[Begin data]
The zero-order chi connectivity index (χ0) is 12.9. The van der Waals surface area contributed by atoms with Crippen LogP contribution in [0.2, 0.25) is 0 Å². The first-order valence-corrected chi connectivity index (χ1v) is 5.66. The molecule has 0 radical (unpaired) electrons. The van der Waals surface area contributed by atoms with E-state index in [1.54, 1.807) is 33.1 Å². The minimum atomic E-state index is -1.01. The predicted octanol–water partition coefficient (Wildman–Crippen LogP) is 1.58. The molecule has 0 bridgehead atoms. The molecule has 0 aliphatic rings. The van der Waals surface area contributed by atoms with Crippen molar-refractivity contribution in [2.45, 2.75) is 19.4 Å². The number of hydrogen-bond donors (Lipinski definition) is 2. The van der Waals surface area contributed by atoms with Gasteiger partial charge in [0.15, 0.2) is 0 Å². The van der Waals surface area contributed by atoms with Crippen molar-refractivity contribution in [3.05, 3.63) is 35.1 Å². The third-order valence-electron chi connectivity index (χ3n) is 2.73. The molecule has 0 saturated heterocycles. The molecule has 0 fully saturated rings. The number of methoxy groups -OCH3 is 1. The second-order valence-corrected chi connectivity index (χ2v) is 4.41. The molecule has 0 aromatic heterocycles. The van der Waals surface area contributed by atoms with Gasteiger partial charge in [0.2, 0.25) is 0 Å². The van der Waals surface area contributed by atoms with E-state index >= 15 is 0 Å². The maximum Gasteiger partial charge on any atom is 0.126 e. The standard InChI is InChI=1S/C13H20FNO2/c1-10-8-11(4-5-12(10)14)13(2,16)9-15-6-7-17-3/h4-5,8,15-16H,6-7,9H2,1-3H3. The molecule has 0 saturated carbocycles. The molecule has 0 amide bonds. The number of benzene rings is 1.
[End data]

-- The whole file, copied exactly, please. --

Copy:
The zero-order chi connectivity index (χ0) is 12.9. The van der Waals surface area contributed by atoms with Crippen LogP contribution in [0.2, 0.25) is 0 Å². The first-order valence-corrected chi connectivity index (χ1v) is 5.66. The molecule has 0 radical (unpaired) electrons. The van der Waals surface area contributed by atoms with E-state index in [1.54, 1.807) is 33.1 Å². The minimum atomic E-state index is -1.01. The predicted octanol–water partition coefficient (Wildman–Crippen LogP) is 1.58. The molecule has 0 bridgehead atoms. The molecule has 0 aliphatic rings. The van der Waals surface area contributed by atoms with Crippen molar-refractivity contribution in [2.45, 2.75) is 19.4 Å². The number of hydrogen-bond donors (Lipinski definition) is 2. The van der Waals surface area contributed by atoms with Gasteiger partial charge in [0.15, 0.2) is 0 Å². The van der Waals surface area contributed by atoms with Crippen molar-refractivity contribution in [3.05, 3.63) is 35.1 Å². The third-order valence-electron chi connectivity index (χ3n) is 2.73. The molecule has 0 saturated heterocycles. The molecule has 0 fully saturated rings. The number of methoxy groups -OCH3 is 1. The second-order valence-corrected chi connectivity index (χ2v) is 4.41. The molecule has 0 aromatic heterocycles. The van der Waals surface area contributed by atoms with Gasteiger partial charge in [0.2, 0.25) is 0 Å². The van der Waals surface area contributed by atoms with E-state index >= 15 is 0 Å². The maximum Gasteiger partial charge on any atom is 0.126 e. The standard InChI is InChI=1S/C13H20FNO2/c1-10-8-11(4-5-12(10)14)13(2,16)9-15-6-7-17-3/h4-5,8,15-16H,6-7,9H2,1-3H3. The molecule has 0 saturated carbocycles. The molecule has 0 amide bonds. The number of benzene rings is 1.